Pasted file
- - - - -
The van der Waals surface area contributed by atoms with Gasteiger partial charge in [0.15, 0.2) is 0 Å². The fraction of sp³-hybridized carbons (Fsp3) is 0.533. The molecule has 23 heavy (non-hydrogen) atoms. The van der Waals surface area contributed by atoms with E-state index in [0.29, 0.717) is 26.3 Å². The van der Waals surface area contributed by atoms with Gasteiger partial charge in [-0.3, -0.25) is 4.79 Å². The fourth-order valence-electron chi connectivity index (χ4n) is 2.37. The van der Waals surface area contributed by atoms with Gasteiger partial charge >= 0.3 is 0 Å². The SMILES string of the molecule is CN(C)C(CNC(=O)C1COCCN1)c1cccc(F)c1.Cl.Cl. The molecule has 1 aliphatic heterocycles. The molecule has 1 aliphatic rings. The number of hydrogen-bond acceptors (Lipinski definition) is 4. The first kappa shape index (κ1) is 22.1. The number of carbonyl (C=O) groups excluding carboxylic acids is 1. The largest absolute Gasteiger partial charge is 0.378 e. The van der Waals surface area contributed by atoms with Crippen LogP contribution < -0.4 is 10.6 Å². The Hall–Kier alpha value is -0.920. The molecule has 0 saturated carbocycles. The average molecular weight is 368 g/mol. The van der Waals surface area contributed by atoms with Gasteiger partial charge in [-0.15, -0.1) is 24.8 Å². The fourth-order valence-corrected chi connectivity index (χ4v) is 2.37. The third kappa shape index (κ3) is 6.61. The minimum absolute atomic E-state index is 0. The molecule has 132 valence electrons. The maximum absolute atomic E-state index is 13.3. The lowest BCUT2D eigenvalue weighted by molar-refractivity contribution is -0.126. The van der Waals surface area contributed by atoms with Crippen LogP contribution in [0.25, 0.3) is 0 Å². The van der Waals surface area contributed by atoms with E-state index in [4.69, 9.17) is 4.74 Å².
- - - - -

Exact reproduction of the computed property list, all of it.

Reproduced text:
The van der Waals surface area contributed by atoms with Gasteiger partial charge in [0.15, 0.2) is 0 Å². The fraction of sp³-hybridized carbons (Fsp3) is 0.533. The molecule has 23 heavy (non-hydrogen) atoms. The van der Waals surface area contributed by atoms with E-state index in [0.29, 0.717) is 26.3 Å². The van der Waals surface area contributed by atoms with Gasteiger partial charge in [-0.3, -0.25) is 4.79 Å². The fourth-order valence-electron chi connectivity index (χ4n) is 2.37. The van der Waals surface area contributed by atoms with Gasteiger partial charge >= 0.3 is 0 Å². The SMILES string of the molecule is CN(C)C(CNC(=O)C1COCCN1)c1cccc(F)c1.Cl.Cl. The molecule has 1 aliphatic heterocycles. The molecule has 1 aliphatic rings. The number of hydrogen-bond acceptors (Lipinski definition) is 4. The first kappa shape index (κ1) is 22.1. The number of carbonyl (C=O) groups excluding carboxylic acids is 1. The largest absolute Gasteiger partial charge is 0.378 e. The van der Waals surface area contributed by atoms with Crippen LogP contribution < -0.4 is 10.6 Å². The Hall–Kier alpha value is -0.920. The molecule has 0 saturated carbocycles. The average molecular weight is 368 g/mol. The van der Waals surface area contributed by atoms with Gasteiger partial charge in [-0.15, -0.1) is 24.8 Å². The fourth-order valence-corrected chi connectivity index (χ4v) is 2.37. The third kappa shape index (κ3) is 6.61. The minimum absolute atomic E-state index is 0. The molecule has 132 valence electrons. The maximum absolute atomic E-state index is 13.3. The lowest BCUT2D eigenvalue weighted by molar-refractivity contribution is -0.126. The van der Waals surface area contributed by atoms with Crippen LogP contribution in [0.25, 0.3) is 0 Å². The van der Waals surface area contributed by atoms with E-state index in [4.69, 9.17) is 4.74 Å².